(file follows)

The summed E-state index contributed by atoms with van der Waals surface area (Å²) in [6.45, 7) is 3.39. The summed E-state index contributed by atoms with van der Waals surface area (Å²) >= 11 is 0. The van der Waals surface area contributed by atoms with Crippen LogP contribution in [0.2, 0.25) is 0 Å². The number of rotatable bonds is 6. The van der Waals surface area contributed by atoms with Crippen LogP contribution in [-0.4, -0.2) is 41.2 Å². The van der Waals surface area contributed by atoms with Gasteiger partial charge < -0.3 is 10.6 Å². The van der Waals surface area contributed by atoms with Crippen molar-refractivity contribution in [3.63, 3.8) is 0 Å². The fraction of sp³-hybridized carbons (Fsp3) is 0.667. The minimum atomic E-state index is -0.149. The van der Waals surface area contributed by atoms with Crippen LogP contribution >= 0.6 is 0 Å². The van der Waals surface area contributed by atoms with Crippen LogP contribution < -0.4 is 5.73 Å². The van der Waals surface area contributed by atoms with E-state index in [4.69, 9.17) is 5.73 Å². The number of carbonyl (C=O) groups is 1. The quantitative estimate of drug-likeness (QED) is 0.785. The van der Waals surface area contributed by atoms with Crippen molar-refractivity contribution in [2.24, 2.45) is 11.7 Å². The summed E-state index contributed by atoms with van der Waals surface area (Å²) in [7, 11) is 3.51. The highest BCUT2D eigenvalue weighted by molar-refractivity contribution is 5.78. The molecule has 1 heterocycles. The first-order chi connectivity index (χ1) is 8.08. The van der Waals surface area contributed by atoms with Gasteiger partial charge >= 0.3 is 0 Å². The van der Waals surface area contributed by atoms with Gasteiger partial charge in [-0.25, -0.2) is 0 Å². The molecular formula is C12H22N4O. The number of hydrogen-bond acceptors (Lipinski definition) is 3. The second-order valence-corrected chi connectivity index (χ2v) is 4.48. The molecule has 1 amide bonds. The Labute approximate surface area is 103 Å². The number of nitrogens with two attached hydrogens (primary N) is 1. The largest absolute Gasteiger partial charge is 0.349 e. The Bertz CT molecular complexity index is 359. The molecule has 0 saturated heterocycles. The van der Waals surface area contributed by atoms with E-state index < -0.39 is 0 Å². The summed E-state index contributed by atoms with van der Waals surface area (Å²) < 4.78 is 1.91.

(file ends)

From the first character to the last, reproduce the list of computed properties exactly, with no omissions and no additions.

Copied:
The summed E-state index contributed by atoms with van der Waals surface area (Å²) in [6.45, 7) is 3.39. The summed E-state index contributed by atoms with van der Waals surface area (Å²) >= 11 is 0. The van der Waals surface area contributed by atoms with Crippen LogP contribution in [0.2, 0.25) is 0 Å². The number of rotatable bonds is 6. The van der Waals surface area contributed by atoms with Crippen LogP contribution in [-0.4, -0.2) is 41.2 Å². The van der Waals surface area contributed by atoms with Gasteiger partial charge < -0.3 is 10.6 Å². The van der Waals surface area contributed by atoms with Crippen molar-refractivity contribution in [3.63, 3.8) is 0 Å². The fraction of sp³-hybridized carbons (Fsp3) is 0.667. The minimum atomic E-state index is -0.149. The van der Waals surface area contributed by atoms with Crippen LogP contribution >= 0.6 is 0 Å². The van der Waals surface area contributed by atoms with Crippen LogP contribution < -0.4 is 5.73 Å². The van der Waals surface area contributed by atoms with E-state index in [4.69, 9.17) is 5.73 Å². The number of carbonyl (C=O) groups is 1. The quantitative estimate of drug-likeness (QED) is 0.785. The van der Waals surface area contributed by atoms with Crippen molar-refractivity contribution in [2.24, 2.45) is 11.7 Å². The summed E-state index contributed by atoms with van der Waals surface area (Å²) in [7, 11) is 3.51. The highest BCUT2D eigenvalue weighted by molar-refractivity contribution is 5.78. The molecule has 1 heterocycles. The first-order chi connectivity index (χ1) is 8.08. The van der Waals surface area contributed by atoms with Gasteiger partial charge >= 0.3 is 0 Å². The van der Waals surface area contributed by atoms with Gasteiger partial charge in [-0.25, -0.2) is 0 Å². The molecular formula is C12H22N4O. The number of hydrogen-bond acceptors (Lipinski definition) is 3. The second-order valence-corrected chi connectivity index (χ2v) is 4.48. The molecule has 1 amide bonds. The Labute approximate surface area is 103 Å². The number of nitrogens with two attached hydrogens (primary N) is 1. The largest absolute Gasteiger partial charge is 0.349 e. The Bertz CT molecular complexity index is 359. The molecule has 0 saturated heterocycles. The van der Waals surface area contributed by atoms with E-state index < -0.39 is 0 Å². The summed E-state index contributed by atoms with van der Waals surface area (Å²) < 4.78 is 1.91.